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Loss of a Baby Tooth After an Injury

Mouth injuries are common, especially in children, and may involve the teeth, jaw, lips, tongue, inner cheeks, gums, roof of the mouth, neck, or tonsils. A tooth can be knocked out (avulsed) during play or during a traumatic injury to the mouth. A baby tooth (primary tooth) is not put back in the socket (reimplanted) after it has been knocked out because the reimplantation may cause problems with later development of the permanent tooth.

If a primary tooth is knocked out before it is ready to come out, the premature loss of the tooth may delay the permanent tooth development. Your dentist may recommend putting a spacer in the empty socket until the permanent tooth comes in.

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If a piece of the knocked-out tooth breaks off and is left in a cut, it can delay healing and cause infection. An X-ray may be needed to make sure a tooth fragment wasn't left in a cut.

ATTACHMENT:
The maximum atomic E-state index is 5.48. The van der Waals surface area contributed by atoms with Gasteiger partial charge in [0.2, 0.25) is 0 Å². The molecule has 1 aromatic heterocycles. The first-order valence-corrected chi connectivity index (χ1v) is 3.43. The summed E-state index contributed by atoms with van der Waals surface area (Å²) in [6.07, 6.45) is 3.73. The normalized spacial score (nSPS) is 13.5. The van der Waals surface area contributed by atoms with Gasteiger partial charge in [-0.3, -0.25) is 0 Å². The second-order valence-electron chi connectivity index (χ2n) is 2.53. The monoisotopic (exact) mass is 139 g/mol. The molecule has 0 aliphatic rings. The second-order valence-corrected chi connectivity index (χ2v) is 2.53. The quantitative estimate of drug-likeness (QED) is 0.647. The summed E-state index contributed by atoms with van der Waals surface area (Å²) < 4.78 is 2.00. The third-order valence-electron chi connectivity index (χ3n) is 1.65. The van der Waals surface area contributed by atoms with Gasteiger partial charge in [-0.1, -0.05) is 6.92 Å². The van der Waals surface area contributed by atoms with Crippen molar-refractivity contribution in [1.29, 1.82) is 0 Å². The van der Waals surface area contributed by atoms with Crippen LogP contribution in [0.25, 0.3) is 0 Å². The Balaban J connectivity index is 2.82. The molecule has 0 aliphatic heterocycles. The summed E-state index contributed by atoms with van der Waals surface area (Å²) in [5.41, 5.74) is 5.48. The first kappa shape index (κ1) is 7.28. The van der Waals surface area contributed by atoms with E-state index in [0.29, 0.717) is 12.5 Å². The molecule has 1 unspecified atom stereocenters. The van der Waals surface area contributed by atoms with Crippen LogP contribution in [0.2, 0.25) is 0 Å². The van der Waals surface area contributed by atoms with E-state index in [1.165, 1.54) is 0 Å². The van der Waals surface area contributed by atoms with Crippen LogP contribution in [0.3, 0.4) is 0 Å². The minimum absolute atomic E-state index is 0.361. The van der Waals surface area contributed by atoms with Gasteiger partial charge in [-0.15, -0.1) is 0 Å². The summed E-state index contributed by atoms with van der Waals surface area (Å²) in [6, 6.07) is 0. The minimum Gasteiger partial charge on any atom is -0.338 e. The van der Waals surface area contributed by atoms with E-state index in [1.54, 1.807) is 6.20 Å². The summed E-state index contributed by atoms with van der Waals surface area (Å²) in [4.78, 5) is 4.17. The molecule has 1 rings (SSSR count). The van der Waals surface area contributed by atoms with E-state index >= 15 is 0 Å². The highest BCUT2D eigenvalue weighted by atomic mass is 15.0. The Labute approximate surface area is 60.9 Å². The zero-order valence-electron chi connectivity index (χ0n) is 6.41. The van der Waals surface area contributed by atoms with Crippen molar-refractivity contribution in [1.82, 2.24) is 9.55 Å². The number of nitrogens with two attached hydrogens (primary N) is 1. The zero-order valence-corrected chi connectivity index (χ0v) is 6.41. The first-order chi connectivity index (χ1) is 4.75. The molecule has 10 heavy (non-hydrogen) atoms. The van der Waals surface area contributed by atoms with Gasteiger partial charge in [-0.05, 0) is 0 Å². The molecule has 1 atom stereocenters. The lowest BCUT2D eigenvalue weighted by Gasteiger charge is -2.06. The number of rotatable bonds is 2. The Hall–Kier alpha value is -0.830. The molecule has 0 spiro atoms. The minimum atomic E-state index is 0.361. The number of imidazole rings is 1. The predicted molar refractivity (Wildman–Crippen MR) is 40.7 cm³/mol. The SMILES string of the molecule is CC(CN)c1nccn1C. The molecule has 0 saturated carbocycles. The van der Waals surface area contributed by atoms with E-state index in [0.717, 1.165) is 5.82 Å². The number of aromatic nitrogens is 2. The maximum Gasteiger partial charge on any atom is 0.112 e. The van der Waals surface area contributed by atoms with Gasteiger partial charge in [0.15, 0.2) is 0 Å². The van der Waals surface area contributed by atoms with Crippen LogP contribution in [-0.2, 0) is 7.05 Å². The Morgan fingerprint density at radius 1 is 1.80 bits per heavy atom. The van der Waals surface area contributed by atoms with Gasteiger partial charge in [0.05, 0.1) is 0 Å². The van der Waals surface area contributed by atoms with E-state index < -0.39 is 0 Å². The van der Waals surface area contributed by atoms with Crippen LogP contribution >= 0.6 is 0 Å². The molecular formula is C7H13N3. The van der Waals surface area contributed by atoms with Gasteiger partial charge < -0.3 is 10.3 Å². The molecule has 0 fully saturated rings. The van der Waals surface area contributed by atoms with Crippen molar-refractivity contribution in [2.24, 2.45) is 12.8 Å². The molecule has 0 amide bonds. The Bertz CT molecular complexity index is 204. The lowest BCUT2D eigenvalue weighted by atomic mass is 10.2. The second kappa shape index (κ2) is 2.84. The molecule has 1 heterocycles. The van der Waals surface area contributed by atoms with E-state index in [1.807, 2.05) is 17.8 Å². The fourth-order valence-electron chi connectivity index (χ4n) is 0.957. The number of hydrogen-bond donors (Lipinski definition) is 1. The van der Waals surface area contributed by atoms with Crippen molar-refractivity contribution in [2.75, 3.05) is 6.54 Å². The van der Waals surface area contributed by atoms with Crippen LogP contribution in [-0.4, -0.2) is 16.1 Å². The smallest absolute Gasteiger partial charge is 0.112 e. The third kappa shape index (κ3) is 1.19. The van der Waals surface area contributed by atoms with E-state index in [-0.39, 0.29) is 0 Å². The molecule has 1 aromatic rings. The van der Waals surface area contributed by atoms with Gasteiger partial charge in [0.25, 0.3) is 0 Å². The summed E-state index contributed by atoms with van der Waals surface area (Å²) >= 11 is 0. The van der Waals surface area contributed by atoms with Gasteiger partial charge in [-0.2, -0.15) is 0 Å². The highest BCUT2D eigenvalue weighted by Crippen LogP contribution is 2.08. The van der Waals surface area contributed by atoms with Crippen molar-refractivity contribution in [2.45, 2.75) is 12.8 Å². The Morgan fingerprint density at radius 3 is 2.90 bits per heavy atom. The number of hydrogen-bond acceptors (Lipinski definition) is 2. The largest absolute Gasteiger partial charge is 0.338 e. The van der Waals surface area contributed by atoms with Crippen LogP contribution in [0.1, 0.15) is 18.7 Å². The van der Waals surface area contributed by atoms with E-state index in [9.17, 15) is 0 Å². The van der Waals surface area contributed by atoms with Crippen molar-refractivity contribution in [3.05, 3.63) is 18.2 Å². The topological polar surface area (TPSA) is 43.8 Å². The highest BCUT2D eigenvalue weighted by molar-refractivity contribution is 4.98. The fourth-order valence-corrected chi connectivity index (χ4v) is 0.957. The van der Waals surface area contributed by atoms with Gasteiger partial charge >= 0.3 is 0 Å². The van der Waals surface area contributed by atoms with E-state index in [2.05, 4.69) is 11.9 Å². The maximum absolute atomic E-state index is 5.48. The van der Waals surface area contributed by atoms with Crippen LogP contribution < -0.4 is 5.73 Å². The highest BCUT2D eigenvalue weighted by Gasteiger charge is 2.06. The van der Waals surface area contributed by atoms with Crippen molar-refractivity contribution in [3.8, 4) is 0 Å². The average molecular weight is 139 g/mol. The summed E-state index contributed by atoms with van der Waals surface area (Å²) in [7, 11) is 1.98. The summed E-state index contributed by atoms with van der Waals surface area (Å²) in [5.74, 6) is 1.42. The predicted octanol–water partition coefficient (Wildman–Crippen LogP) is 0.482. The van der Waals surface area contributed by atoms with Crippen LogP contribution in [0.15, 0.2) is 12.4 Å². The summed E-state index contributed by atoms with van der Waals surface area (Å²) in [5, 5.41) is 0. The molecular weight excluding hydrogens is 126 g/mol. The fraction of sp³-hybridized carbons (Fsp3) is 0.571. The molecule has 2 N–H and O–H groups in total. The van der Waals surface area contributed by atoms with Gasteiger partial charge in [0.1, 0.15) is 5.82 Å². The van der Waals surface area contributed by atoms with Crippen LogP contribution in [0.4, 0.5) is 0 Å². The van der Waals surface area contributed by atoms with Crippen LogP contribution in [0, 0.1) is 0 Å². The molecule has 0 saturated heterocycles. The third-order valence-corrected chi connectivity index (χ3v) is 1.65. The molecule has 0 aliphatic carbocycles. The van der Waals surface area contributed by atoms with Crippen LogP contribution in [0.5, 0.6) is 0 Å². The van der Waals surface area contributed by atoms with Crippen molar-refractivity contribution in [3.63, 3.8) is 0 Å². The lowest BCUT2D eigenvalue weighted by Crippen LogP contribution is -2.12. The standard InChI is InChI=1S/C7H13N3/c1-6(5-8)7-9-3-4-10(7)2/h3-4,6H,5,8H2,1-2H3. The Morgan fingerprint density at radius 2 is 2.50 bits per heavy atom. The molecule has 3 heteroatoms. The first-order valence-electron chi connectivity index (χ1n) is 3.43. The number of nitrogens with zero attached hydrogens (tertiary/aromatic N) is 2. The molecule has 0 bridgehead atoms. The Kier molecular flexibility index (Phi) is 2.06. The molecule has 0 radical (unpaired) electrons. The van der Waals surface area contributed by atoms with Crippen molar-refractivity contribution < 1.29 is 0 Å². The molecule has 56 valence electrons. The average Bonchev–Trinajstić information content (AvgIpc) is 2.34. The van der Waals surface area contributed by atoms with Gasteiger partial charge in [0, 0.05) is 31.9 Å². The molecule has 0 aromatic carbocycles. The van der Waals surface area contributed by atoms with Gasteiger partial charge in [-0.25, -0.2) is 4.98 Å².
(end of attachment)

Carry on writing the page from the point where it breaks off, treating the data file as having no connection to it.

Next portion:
By Healthwise Staff
Primary Medical Reviewer William H. Blahd, Jr., MD, FACEP - Emergency Medicine
Specialist Medical Reviewer David Messenger, MD
Last Revised September 14, 2010

WebMD Medical Reference from Healthwise

Last Updated: September 14, 2010
This information is not intended to replace the advice of a doctor. Healthwise disclaims any liability for the decisions you make based on this information.

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